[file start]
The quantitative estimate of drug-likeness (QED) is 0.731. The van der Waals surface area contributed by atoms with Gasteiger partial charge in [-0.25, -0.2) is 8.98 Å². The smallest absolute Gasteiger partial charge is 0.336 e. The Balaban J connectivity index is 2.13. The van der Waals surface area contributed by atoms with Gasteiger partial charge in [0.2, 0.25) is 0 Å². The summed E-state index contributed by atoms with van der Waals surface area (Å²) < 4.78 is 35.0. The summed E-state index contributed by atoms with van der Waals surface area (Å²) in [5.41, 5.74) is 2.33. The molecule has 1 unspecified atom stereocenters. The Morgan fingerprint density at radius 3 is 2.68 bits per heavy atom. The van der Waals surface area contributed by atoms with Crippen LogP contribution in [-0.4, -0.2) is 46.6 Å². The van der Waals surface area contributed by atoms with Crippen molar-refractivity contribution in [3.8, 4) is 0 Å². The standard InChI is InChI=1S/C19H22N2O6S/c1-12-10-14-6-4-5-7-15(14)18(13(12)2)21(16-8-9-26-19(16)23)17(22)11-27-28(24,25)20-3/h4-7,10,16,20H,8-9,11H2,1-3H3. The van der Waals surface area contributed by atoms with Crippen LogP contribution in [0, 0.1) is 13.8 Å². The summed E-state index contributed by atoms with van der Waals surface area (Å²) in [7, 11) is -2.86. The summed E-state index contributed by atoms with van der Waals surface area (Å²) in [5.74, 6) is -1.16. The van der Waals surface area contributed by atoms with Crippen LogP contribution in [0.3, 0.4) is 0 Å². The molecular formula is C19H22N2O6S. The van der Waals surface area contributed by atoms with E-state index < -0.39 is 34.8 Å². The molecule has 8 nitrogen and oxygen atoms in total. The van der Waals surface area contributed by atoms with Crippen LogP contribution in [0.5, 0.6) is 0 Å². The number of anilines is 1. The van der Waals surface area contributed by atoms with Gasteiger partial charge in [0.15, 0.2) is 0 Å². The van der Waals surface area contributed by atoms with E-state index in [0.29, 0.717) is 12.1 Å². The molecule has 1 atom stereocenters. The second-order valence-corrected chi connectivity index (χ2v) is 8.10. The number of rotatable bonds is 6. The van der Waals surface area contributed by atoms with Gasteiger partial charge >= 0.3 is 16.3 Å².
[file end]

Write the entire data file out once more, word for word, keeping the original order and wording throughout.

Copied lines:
The quantitative estimate of drug-likeness (QED) is 0.731. The van der Waals surface area contributed by atoms with Gasteiger partial charge in [-0.25, -0.2) is 8.98 Å². The smallest absolute Gasteiger partial charge is 0.336 e. The Balaban J connectivity index is 2.13. The van der Waals surface area contributed by atoms with Gasteiger partial charge in [0.2, 0.25) is 0 Å². The summed E-state index contributed by atoms with van der Waals surface area (Å²) < 4.78 is 35.0. The summed E-state index contributed by atoms with van der Waals surface area (Å²) in [5.41, 5.74) is 2.33. The molecule has 1 unspecified atom stereocenters. The Morgan fingerprint density at radius 3 is 2.68 bits per heavy atom. The van der Waals surface area contributed by atoms with Crippen LogP contribution in [-0.4, -0.2) is 46.6 Å². The van der Waals surface area contributed by atoms with Crippen molar-refractivity contribution in [3.8, 4) is 0 Å². The standard InChI is InChI=1S/C19H22N2O6S/c1-12-10-14-6-4-5-7-15(14)18(13(12)2)21(16-8-9-26-19(16)23)17(22)11-27-28(24,25)20-3/h4-7,10,16,20H,8-9,11H2,1-3H3. The van der Waals surface area contributed by atoms with Crippen LogP contribution in [0, 0.1) is 13.8 Å². The summed E-state index contributed by atoms with van der Waals surface area (Å²) in [7, 11) is -2.86. The summed E-state index contributed by atoms with van der Waals surface area (Å²) in [5.74, 6) is -1.16. The van der Waals surface area contributed by atoms with Crippen LogP contribution in [0.3, 0.4) is 0 Å². The molecular formula is C19H22N2O6S. The van der Waals surface area contributed by atoms with E-state index < -0.39 is 34.8 Å². The molecule has 8 nitrogen and oxygen atoms in total. The van der Waals surface area contributed by atoms with Crippen LogP contribution in [0.5, 0.6) is 0 Å². The number of anilines is 1. The van der Waals surface area contributed by atoms with Gasteiger partial charge in [0.15, 0.2) is 0 Å². The van der Waals surface area contributed by atoms with E-state index in [0.29, 0.717) is 12.1 Å². The molecule has 1 atom stereocenters. The second-order valence-corrected chi connectivity index (χ2v) is 8.10. The number of rotatable bonds is 6. The van der Waals surface area contributed by atoms with Gasteiger partial charge >= 0.3 is 16.3 Å².